Ketamine Does Not Increase Intracranial Pressure


Ketamine – a drug with various actions and just as many opinions on it. One concern often mentioned is that ketamine might cause a raise in intracranial pressure (ICP) and therefore is often avoided in this group of patients. In May’s Journal of Anaesthesia Wang et al. looked at the existing evidence on this topic. They ended up with 5 trials meeting their inclusion criteria on administration of ketamine and the ICP levels within the first 24h as a primary outcome.

To make it short: Ketamine does not increase ICP in comparison to opioids. They conclude that ketamine should not be discouraged on the basis of ICP-related concerns.

Wang et al. J Anaesth. 2014 May 24 

Early Systematic Coronary Angiography in All Out-Of-Hospital Cardiac Arrests Seems Reasonable


The most recent guidelines of the European Resuscitation Council and the American Heart Association recommend that resuscitated patients of presumed cardiac cause should undergo immediate coronary angiography with subsequent PCI if indicated, regardless of clinical symptoms and/or ECG criteria. However, this approach is discussed controversially as we don’t know if there is any benefit on performing an angiography in every out-of-hospital cardiac arrest (OHCA). Additionally such an approach might be associated with quite some logistical and organisational problems for certain institutions.

In this noteworthy and open access review article Geri et al. discuss current literature and state that there are no randomised studies looking at acute coronary angiography in OHCA patients. A large number of observational studies though supports feasibility and a possible survival benefit of an early invasive approach.

They conclude that even in the absence of large randomised studies, it is probable that an early coronary revascularization is associated with a significant clinical benefit in OHCA survivors.

Providing the patient had no other obvious reason for OHCA (sepsis, haemorrhage, metabolic disorder etc.) current literature strongly encourages performing a systematic coronary angiography in all OHCA patients.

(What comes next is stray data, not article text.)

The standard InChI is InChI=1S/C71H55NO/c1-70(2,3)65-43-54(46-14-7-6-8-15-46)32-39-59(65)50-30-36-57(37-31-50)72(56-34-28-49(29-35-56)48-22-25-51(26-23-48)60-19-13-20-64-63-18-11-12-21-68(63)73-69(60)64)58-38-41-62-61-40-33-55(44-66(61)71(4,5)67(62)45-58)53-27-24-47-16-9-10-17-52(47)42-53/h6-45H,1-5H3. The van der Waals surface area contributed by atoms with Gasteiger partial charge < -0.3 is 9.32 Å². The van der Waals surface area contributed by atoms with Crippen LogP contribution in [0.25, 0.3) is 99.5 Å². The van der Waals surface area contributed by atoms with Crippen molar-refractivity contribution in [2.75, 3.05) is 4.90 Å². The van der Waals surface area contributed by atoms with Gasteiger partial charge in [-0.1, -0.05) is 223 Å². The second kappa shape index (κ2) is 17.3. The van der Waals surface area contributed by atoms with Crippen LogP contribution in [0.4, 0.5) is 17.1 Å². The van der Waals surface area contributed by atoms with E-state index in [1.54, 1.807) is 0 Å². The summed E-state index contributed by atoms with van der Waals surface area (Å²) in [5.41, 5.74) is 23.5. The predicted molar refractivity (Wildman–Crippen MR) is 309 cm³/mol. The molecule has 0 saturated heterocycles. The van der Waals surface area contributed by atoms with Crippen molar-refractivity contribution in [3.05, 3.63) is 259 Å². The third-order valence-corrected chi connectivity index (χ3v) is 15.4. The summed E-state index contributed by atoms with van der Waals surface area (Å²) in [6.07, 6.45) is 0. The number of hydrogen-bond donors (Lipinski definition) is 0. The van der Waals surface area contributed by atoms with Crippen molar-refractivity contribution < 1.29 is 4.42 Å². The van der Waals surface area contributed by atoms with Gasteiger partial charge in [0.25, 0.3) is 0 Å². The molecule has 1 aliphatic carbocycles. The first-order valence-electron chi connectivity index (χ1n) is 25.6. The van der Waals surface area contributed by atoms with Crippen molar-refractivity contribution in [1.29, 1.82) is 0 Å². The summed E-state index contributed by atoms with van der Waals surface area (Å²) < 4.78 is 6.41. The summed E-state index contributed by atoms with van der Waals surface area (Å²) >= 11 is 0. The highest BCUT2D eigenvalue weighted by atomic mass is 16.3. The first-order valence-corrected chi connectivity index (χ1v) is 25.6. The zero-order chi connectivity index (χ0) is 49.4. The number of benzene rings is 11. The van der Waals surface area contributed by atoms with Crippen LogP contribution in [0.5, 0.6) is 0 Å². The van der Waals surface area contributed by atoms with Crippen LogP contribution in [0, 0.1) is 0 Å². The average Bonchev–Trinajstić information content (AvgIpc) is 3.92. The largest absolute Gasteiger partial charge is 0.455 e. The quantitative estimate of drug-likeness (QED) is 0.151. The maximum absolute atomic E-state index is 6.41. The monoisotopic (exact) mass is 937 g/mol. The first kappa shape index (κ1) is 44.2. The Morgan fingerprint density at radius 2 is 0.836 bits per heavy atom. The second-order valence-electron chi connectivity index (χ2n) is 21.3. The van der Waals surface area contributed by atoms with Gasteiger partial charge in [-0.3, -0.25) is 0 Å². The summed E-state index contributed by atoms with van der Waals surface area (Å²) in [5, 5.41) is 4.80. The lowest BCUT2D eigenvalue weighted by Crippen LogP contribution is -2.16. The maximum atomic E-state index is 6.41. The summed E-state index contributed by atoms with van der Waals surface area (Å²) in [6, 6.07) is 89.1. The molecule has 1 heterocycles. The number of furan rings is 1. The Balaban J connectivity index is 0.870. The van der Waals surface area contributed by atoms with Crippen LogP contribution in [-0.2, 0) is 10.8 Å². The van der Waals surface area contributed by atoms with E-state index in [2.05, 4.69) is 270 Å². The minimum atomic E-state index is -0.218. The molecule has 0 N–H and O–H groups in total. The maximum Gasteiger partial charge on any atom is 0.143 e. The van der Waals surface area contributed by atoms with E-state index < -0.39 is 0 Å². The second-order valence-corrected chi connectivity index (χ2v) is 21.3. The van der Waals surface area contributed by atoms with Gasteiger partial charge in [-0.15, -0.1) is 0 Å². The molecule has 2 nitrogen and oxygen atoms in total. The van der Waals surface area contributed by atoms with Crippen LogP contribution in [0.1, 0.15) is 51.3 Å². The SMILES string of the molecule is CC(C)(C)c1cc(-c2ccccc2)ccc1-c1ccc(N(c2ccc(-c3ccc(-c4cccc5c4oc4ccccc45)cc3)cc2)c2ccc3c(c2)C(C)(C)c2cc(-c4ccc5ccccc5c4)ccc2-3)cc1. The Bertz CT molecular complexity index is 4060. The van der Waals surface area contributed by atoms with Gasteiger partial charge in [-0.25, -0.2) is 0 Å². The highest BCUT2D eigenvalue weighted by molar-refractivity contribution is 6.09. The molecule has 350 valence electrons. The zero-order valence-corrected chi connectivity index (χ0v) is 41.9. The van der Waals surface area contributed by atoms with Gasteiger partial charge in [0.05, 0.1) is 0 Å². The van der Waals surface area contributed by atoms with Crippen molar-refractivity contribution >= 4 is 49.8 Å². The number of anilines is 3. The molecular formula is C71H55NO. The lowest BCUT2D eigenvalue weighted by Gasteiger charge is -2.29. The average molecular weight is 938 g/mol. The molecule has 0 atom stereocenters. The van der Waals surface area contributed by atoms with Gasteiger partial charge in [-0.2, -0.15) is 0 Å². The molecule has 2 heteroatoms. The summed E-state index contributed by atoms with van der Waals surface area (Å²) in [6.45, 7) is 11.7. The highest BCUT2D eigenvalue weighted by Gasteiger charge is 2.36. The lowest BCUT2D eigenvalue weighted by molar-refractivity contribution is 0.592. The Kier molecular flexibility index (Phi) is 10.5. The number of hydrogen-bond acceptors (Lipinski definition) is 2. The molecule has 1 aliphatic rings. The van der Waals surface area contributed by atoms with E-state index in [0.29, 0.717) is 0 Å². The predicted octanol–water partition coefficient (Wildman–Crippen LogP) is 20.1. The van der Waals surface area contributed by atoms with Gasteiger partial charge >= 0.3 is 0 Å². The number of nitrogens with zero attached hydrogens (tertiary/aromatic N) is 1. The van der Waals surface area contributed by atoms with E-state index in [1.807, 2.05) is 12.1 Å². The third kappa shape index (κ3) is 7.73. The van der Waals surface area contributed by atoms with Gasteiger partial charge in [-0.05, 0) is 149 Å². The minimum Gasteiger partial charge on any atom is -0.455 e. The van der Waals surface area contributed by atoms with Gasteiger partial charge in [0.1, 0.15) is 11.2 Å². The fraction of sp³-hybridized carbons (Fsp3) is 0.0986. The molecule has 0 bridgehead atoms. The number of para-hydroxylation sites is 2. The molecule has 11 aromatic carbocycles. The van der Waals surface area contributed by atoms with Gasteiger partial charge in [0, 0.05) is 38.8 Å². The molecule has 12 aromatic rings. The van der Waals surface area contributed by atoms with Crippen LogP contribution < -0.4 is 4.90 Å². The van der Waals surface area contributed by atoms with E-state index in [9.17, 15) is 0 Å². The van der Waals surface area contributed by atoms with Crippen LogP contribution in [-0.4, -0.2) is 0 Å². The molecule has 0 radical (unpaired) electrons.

Geri G et al., Current Opinion in Critical Care, June 2014, Vol 20, Issue 3 (Open Access)

Time to Let Go? Remarkable Article on RSI and Cricoid Pressure


In the most recent edition of ‘Continuing Education in Anaesthesia, Critical Care and Pain’ there is a very good overview article on rapid sequence induction (RSI) and its place in modern anaesthesia. Wallace and McGuire also critically look at cricoid pressure (CP) as a part of classical RSI.

In their publication they state that “there have been no prospective randomized clinical studies performed to prove the clinical hypothesis and the level of evidence to support the use of cricoid pressure is poor (Level 5)”. Level 5 corresponds to ‘Expert Opinion’ (see table below). They also mention that aspiration has occured despite CP, that CP is often poorly performed, that it may hinder bag-valve mask ventilation as well as LMA insertion and that is may worsen laryngoscopy. It’s mentioned that “Critically, it has also been shown to potentially obstruct the upper airway and reduce time to desaturation”.

‘This is nothing new’ you might say. Why am I mentioning this? Well, the remarkable thing about this article is the fact that it was published in a Journal that is a joint venture of the British Journal of Anaesthesia BJA and The Royal College of Anaesthetists in collaboration with the Intensive Care Society and Pain Society. Considering the fact that The NAP4 guidelines continue to support its use as part of an RSI and as such, it is still considered a standard of care in the UK and therefore also Ireland, this publication might indicate some change in mind… or not?

The authors summarize: Application of cricoid pressure is advisable — unless it obscures the view at laryngoscopy or interferes with manual ventilation or supraglottic airway device placement.

I personally still would want to know what exactly makes a ‘Level 5’ medical intervention ‘advisable’ especially in regards of all the possible problems and complications associated with it.

Wallace et al., Continuing Education in Anaesthesia, Critical Care & Pain, Volume 14(3), June 2014, p 130–135

Read our previous BIJC post: Cricoid Pressure for RSI in the ICU: Time to Let Go? (Updated)